Throughout MLB history there have been many cases where teams make a huge, unexpected splash in the trade market—a recent example being when the Milwaukee Brewers pulled off a surprising trade to land CC Sabathia in 2008.
It worked out well, as the Brewers made their first postseason appearance in more than 25 years.
This year there are an abundance of big names that—for the right price—could be available come July 1st. Some may be long shots to be moved, but it doesn't mean it wouldn't be the right move.
Here are five players that should be moved by the trade deadline.
The D-Backs are one of the hottest teams in MLB these days, sitting at 31-25 and atop of the NL West. As good as they've been, they lack a top of the rotation starter, and Jered Weaver may just be their man.
Weaver was on a torrid start to the 2011 season before losing four straight decisions. Still, he sits at a 2.10 ERA with a 0.946 WHIP and would surely draw plenty of interest if the Angels so choose to move him.
Whether or not he is available or moved all depends on whether owner Arte Moreno believes Weaver will be open to discussing a contract extension with the Angels in the near future. If Moreno doesn't think they'll be able to lock him up long term, he very well may choose to sell high on Weaver.
Weaver will command a salary in the range of $13-16 million next year—a figure the D-Backs should be able to afford. They may be able to build a package around pitcher Jarrod Parker—although he just returned from Tommy John surgery after missing the 2010 season.
Arizona could also put a package together with southpaw Tyler Skaggs—who they acquired from the Angels in the Dan Haren trade—and/or control pitcher Chase Anderson.
The New York Mets are already 8.5 games back of the Phillies in the NL East and at this point should be in rebuilding mode—beginning with their starting rotation.
Jose Reyes and Carlos Beltran will most likely be gone soon, so the financially impaired Mets franchise should do an all-out fire sale and send Wright packing, too.
Sending Wright to the San Francisco Giants could pay huge dividends for both sides. The Mets only concern at this point should be their starting rotation and the Giants no doubt have an abundance of arms—two of which could be available in Jonathan Sanchez and/or Madison Bumgarner.
Acquiring Wright would help bolster the Giants stagnant offense—being a significant upgrade over incumbent third baseman Miguel Tejada both offensively and defensively.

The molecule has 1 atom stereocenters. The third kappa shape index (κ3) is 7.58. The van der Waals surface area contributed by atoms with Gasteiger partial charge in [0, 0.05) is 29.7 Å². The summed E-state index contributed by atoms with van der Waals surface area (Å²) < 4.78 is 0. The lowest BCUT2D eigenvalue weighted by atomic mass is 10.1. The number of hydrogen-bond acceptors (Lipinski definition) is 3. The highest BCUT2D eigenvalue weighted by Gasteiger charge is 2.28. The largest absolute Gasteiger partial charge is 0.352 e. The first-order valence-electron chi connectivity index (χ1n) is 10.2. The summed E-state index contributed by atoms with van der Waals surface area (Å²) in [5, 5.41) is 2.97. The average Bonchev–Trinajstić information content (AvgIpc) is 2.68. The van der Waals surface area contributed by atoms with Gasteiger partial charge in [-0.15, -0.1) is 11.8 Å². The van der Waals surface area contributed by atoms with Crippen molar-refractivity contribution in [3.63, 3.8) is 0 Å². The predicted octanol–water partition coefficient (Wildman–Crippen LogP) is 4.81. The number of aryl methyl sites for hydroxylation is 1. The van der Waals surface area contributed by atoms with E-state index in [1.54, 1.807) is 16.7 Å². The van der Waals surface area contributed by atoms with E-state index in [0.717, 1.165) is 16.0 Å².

Wright's 10-and-5 rights haven't kicked in, and if his option is exercised, he has two years and $31 million left on his contract past 2011.
Although Prince has expressed interest in the Brewers making him an offer to stay in Milwaukee past this season, there is realistically no chance of the Scott Boras client remaining in Brew Town after 2011.
The Brewers are sitting at 30-26 and only 2.5 games out of first place in the NL Central—so on paper, it may seem silly to field any offers for Prince. The fact is, trading Fielder wouldn't necessarily take them out of the hunt for the divisional crown.
Their pitching staff is good enough to keep them in any ballgame and they could get a nice haul from the Rays, who are loaded with prospects and need a big bat to help them stay in the AL East race.
RHP Jeremy Hellickson is probably untouchable with his performance for the Rays thus far in 2011. Southpaw Matt Moore may intrigue Brewers GM Doug Melvin, as would the arm of SS prospect Tim Beckham.
The Rays may have enough room to squeeze Fielder's remaining salary into their payroll, but it will all depend on where they stand leading up to the trade deadline.
When Cliff Lee surprised the baseball world and signed with the Phillies this past offseason, the Yankees were left in quite a bind trying to fill their starting rotation.
Bartolo Colon has filled in admirably so far, looking more like the Colon circa 2005 with every passing start. Even Ivan Nova hasn't pitched horribly to this point.
The fact remains, if the Yankees want to get their 28th World Series title they are going to need another top-tier pitcher to help CC in their rotation, and Felix Hernandez is their answer.
King Felix is signed through 2014 for $58 million, a very meager sum in "Yankee dollars."
With having two of the top catching prospects in baseball, the Bronx Bombers can dangle prospect Jesus Montero to see if they can get Seattle to bite. Add in SS/3B prospect Eduardo Nunez and a couple of their pitching prospects and the Yanks have a legitimate shot at snagging Hernandez away from the Mariners.
Can you imagine what Pujols could do playing his home games in Texas on a hot summer day? That would definitely be a sight to see.
Sadly, that day probably won't come—but that does not mean it doesn't make sense.
Pujols is set to be a free agent after the season. He has expressed his desire for the Cards to bring in talent around him—one example being when they acquired Matt Holliday.
Now hear me out: What if the Cards traded Pujols for a boatload of MLB-ready talent and prospects and then were able to re-sign him during the offseason?
If I were a betting man (other than on college football), right now I'd put the odds of Pujols returning to St. Louis at about 60/40—the entire 40 percent belonging to the Cubs.
His struggles out of the gate will make Cards brass even more hesitant to give him the $200-plus million Pujols will demand on the open market.
The Rangers have a young first baseman by the name of Mitch Moreland who would fit in well with the Cards. They also have young pitcher Derek Holland who has shown a lot of promise and could fill a hole left by a probable Chris Carpenter departure.
If they throw in top prospects like LHP Martin Perez and stud SS Jurickson Profar, the Cards could use their current position to make their future bright with or without Pujols.
Not a bad idea.